Laughing over a story shared while exploring the first Memory Box. Courtesy photos


History museums are often full of everyday objects and cultural touchstones, the kinds of items that, with compassionate assistance, may evoke memories for adults with dementia and facilitate rewarding conversations with those who care for them. So when Susan Dyar, director of the Monroe County History Center (MCHC), learned about an app designed to use museum resources for that purpose, she knew she wanted to bring it to Bloomington.

There are more than 200 kinds of dementia, Dyar says, and one in two adults over the age of 80 have some form of it, often without a formal diagnosis. Only 10% of those with dementia live in a memory care facility. 

(l-r) Andrea Hadsel, Monroe County History Center education manager, and Dayna Thompson, educator with  IU Health Alzheimer’s Resource Service, display the first Memory Box at the City of Bloomington’s 50+ Expo in May. 

Developed by the National Museums of Liverpool in England, the app Dyar found, called My House of Memories, includes images of museum objects coupled with gentle prompts such as, “Did you have a toy train?” 

“It’s less about the history of the object and more about finding ways to tap into memories,” Dyar says.

My House of Memories is part of the museum’s Living with History dementia-friendly series. Developed in partnership with IU Health’s Alzheimer’s Resource Service (ARS), the Living with History program alternates between guided “memory walks” through the galleries and “memory cafés,” in which caregivers and people with dementia can participate in guided activities centered around themes such as gardening and pets.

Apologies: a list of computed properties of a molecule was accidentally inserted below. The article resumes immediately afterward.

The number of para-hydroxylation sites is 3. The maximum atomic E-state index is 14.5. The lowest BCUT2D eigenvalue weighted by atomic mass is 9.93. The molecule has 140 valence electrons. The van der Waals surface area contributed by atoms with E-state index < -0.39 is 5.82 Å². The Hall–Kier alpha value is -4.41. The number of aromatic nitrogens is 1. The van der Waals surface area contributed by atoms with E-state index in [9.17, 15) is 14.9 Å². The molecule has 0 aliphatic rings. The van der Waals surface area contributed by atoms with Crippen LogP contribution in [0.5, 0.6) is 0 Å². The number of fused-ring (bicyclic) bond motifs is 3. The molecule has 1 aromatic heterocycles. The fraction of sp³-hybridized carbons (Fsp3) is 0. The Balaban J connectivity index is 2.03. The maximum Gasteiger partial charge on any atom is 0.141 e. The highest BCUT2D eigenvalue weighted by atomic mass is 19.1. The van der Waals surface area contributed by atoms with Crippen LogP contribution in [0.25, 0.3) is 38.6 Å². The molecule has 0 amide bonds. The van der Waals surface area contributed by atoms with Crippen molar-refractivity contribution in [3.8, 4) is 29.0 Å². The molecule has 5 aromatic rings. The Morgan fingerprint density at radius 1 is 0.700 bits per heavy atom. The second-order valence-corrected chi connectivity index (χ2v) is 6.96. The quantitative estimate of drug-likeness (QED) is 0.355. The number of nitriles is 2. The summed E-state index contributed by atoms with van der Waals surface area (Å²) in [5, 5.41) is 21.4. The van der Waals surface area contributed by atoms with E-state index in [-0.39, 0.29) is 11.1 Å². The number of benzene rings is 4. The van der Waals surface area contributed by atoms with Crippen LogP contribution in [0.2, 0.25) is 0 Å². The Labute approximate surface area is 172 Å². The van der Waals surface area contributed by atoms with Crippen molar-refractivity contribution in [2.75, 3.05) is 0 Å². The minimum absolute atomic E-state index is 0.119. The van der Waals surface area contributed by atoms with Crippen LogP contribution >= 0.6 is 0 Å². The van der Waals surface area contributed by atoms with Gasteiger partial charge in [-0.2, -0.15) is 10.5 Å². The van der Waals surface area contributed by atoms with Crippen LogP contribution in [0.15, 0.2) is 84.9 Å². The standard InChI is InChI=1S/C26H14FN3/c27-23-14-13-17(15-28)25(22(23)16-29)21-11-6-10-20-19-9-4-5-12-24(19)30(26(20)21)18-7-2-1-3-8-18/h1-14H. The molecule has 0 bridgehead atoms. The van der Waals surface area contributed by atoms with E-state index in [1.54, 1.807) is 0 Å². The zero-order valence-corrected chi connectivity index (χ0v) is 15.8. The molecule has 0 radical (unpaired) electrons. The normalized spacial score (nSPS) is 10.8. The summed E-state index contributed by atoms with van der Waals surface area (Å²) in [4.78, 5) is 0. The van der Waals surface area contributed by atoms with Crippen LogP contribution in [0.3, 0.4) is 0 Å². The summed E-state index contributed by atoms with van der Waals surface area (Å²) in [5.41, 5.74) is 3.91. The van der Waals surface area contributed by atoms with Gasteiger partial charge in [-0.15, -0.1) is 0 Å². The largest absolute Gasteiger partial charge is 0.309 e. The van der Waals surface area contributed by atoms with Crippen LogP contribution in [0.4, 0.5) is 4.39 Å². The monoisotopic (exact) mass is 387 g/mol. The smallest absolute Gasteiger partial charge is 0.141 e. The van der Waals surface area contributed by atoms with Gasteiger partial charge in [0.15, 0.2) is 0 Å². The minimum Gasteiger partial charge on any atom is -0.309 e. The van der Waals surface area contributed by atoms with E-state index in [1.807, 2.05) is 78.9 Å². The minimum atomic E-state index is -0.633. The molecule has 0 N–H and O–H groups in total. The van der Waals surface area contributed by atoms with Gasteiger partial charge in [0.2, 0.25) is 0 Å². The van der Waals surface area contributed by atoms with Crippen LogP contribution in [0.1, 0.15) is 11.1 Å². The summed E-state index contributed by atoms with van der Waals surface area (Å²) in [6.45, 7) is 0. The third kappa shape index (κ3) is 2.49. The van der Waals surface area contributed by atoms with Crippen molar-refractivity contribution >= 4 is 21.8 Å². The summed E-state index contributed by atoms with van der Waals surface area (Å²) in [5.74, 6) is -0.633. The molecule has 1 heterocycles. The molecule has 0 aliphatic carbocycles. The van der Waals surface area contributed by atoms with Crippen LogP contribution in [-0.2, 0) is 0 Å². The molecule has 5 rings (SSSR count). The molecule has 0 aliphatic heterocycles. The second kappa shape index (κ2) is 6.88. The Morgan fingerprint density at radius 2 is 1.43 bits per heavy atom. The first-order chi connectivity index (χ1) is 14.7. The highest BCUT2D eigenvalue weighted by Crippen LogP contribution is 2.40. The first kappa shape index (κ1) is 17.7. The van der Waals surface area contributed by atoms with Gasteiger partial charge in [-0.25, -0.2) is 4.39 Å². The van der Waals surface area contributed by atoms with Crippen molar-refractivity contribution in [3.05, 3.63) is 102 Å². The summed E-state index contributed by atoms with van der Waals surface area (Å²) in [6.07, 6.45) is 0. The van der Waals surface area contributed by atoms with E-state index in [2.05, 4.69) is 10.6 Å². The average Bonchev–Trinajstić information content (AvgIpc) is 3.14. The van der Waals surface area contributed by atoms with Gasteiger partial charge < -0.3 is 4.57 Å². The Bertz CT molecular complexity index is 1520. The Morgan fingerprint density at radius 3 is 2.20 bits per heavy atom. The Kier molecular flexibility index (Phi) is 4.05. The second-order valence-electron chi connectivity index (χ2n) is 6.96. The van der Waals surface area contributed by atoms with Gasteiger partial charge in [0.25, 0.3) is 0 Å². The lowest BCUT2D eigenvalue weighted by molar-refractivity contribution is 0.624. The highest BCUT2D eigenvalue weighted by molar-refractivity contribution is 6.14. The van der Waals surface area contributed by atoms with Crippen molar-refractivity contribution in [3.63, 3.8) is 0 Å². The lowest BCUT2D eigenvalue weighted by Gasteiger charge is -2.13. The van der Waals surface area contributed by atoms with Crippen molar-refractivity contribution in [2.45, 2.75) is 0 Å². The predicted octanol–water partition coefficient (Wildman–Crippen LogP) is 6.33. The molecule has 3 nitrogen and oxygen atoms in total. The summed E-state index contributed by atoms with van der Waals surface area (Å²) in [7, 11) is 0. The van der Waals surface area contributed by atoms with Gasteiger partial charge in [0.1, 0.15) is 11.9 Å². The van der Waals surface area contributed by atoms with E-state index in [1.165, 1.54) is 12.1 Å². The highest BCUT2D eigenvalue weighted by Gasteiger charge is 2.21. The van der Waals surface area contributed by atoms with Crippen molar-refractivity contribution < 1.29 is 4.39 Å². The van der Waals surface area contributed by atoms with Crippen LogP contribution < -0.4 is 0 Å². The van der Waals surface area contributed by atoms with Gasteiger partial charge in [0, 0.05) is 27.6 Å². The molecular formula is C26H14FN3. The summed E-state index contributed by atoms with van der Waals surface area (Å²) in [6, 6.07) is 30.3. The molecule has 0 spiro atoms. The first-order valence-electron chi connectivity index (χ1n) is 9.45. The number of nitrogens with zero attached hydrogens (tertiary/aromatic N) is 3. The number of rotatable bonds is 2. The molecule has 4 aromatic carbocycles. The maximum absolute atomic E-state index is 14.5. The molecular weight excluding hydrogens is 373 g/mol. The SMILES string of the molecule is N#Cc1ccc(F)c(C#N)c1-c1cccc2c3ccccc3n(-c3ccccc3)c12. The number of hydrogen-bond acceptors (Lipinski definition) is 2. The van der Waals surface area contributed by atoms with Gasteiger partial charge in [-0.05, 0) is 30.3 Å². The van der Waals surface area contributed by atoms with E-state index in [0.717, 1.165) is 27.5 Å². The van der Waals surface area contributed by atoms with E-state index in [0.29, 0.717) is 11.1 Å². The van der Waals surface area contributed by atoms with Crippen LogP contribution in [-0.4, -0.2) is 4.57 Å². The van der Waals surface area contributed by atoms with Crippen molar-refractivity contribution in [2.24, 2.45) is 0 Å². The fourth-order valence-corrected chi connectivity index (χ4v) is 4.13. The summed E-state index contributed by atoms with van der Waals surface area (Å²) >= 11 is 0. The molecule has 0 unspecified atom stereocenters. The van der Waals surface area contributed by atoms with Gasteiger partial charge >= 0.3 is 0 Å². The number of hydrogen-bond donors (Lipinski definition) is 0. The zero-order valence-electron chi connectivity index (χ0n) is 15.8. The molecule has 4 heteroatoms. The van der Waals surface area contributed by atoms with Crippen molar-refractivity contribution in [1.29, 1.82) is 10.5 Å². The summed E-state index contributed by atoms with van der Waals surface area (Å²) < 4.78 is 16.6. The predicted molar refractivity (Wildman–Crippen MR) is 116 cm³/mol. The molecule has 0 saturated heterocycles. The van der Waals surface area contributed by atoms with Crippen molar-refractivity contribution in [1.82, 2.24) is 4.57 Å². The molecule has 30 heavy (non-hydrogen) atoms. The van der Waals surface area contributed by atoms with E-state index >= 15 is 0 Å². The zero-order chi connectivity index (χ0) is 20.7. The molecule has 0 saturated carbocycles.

“Isolation can really speed up symptoms, so getting people out into the community and interacting with people really does help,” Dyar says. 

A $30,000 Community Impact Award from the Community Foundation of Bloomington and Monroe County was used to pull the resources together to develop and launch the programs. The MCHC has also created the first of four “memory suitcases”—filled with common items from the 1960s along with prompts designed by the team at ARS—which can be checked out for use. 

When education manager Andrea Hadsell takes groups on memory walks, she brings along peppermints, lemon drops, and recordings of TV show theme songs and Chubby Checker hits. On one of her first walks, people started dancing. “I think we were laughing for about a half an hour straight,” she says. “It’s a really wonderful experience. It’s about facilitating connection.”

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